Kanbei Kuroda and his son Nagamasa founded the Fukuoka Domain, but they encountered many difficulties along the road to daimyohood. All the while, the Kurodas, who were originally high-ranking samurai in Himeji, Harima Province (now Hyogo Prefecture), were served by a group of loyal vassals known as the Twenty-four Horsemen of Kuroda (Kuroda Nijūyonki). This elite group was renowned for acts of bravery in war.
The eight vassals with the most impressive achievements were dubbed the Eight Tigers of Kuroda (Kuroda Hakko). The most famous of these loyal retainers was Tahei (aka Tomonobu) Mori, who is sung about in the Kuroda-bushi folk song. He was renowned for his adept spearmanship and high tolerance for alcohol. As the story goes, Tahei won the famed Nihon-go spear after drinking down a large cup of sake on a challenge from Masanori Fukushima, one of Hideyoshi Toyotomi’s retainers.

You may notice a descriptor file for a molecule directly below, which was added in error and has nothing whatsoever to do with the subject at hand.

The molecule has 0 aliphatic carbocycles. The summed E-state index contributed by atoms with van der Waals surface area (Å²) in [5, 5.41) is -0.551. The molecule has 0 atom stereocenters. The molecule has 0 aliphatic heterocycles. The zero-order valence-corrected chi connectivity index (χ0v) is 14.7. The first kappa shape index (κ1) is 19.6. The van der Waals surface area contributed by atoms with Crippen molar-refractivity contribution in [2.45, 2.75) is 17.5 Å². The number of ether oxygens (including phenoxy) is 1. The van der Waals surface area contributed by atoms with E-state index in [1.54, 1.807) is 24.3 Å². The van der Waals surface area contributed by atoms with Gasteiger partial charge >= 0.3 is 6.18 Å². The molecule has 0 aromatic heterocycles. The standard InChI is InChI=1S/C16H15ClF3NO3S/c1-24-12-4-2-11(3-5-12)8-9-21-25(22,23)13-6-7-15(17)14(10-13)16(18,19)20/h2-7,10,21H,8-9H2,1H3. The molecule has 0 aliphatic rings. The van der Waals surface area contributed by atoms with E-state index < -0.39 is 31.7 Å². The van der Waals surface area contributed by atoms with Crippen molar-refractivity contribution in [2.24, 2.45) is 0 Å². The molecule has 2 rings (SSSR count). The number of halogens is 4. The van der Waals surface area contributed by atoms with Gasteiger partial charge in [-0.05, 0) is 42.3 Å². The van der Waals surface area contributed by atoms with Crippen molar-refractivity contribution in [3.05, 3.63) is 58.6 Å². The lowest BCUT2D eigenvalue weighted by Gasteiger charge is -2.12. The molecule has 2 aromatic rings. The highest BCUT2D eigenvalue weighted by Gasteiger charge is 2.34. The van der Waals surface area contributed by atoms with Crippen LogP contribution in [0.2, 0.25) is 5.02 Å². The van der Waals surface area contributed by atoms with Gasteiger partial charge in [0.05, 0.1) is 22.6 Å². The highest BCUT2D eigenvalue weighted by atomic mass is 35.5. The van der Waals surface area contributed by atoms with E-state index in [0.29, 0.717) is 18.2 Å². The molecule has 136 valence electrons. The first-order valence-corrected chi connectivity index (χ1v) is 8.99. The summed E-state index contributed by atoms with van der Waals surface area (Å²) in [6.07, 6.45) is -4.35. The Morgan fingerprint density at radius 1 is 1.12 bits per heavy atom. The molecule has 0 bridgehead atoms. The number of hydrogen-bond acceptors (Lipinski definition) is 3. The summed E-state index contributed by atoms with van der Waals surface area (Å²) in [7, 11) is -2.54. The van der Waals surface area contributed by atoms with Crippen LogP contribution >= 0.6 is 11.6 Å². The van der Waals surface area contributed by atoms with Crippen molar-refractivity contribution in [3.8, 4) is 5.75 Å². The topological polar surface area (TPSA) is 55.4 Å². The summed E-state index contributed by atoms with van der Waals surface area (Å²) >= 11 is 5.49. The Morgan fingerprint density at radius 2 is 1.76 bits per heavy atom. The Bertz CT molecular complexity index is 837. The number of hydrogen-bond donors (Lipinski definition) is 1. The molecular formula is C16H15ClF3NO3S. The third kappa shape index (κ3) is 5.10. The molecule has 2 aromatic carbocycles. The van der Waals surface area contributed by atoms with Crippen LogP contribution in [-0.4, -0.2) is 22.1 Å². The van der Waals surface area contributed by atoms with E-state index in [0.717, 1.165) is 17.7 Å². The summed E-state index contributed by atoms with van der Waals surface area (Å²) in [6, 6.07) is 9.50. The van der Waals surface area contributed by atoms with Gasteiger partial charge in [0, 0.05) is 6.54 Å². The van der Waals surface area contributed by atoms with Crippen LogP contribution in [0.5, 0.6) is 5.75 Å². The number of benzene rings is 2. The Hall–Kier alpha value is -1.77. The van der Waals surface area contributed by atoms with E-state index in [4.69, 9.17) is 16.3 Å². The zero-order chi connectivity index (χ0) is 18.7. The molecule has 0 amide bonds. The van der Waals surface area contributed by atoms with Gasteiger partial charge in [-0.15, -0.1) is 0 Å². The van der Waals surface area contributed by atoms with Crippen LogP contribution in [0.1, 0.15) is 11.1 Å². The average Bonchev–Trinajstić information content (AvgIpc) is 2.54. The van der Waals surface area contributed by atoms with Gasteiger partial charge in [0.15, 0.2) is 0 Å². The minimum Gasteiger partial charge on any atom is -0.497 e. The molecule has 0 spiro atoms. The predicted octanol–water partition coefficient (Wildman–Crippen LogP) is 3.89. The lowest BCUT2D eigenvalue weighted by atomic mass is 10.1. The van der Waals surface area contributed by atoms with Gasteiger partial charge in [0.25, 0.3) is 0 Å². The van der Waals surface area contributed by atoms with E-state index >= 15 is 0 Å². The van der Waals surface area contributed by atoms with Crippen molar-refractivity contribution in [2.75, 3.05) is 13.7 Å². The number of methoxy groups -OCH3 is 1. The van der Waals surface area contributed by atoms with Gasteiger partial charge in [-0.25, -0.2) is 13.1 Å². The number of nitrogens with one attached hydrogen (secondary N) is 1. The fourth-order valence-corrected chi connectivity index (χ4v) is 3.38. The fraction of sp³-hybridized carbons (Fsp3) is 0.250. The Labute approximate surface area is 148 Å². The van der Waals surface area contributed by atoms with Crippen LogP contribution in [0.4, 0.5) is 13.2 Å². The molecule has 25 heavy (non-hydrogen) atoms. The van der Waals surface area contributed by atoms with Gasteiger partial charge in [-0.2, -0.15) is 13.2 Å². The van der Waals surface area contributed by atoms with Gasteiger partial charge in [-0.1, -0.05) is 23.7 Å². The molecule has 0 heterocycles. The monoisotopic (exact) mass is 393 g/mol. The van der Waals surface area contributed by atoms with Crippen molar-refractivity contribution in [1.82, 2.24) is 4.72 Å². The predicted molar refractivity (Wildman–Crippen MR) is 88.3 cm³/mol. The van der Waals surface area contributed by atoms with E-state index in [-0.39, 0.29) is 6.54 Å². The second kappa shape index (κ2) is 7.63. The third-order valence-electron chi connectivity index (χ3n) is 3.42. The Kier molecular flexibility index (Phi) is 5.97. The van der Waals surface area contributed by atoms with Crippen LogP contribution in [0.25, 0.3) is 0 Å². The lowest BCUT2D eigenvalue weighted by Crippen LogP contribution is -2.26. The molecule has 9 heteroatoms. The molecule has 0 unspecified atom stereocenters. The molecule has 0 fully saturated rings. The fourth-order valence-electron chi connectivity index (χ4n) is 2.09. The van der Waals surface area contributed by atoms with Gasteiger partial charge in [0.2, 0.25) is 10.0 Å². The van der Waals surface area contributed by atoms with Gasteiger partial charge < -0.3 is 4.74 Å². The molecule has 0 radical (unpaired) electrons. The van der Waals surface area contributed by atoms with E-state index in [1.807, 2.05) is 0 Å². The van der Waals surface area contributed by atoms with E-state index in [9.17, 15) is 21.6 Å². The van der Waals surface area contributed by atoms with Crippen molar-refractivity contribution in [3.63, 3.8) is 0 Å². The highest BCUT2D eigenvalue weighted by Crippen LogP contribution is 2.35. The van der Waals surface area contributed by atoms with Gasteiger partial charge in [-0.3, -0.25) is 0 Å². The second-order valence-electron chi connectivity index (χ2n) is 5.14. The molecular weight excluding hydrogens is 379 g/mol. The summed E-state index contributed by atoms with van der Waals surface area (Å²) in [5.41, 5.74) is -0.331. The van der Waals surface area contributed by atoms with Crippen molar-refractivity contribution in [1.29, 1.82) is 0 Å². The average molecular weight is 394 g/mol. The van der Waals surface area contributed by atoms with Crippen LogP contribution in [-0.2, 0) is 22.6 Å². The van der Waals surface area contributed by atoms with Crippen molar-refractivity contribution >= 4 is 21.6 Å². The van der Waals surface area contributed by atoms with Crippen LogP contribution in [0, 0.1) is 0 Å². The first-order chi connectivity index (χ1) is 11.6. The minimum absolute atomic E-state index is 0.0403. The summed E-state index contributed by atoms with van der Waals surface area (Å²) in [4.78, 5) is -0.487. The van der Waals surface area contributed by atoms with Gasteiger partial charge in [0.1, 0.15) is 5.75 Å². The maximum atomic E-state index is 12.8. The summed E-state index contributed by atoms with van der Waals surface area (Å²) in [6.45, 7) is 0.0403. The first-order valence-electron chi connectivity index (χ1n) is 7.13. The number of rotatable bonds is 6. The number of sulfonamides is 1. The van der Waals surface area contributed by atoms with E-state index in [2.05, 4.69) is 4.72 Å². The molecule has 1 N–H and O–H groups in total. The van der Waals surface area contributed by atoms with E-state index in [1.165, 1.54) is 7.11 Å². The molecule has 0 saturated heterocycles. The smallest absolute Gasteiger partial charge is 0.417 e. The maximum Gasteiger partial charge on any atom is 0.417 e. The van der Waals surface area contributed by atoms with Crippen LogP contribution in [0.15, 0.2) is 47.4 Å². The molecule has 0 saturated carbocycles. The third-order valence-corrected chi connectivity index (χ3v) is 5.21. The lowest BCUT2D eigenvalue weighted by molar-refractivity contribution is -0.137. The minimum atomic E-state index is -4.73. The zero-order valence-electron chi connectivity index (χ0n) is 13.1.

One of Kanbei’s closest vassals was Toshiyasu Kuriyama, who later became the chief retainer of the Kuroda Clan. Kuriyama had served Kanbei ever since their days in Harima and even rescued him from a rival clan’s castle dungeon. He was also the brother-in-law of—and quiet, level-headed counterpart to—the quick-tempered Tahei.
Another famous retainer was Yukifusa Inoue, who served four generations of Kuroda’s starting with Kanbei’s father Mototaka. After coming o Fukuoka, he was tasked with protecting the border with Buzen Province (which was ruled by the Hosokawa clan) as the lord of Kurosaki Castle. Mototsugu (aka Matabei) Goto, who was raised by Kanbei, was another one of the Kuroda’s heroic warriors. With spear skills on par with Tahei’s, he earned the nickname “Matabei of the Spear”.
The Fukuoka City Museum has more than 20 scrolls depicting the Twenty-four Horsemen of Kuroda, all of which give a strong impression of the group’s solidarity.
Originally published by Fukuoka Now Magazine (Aug. 2014)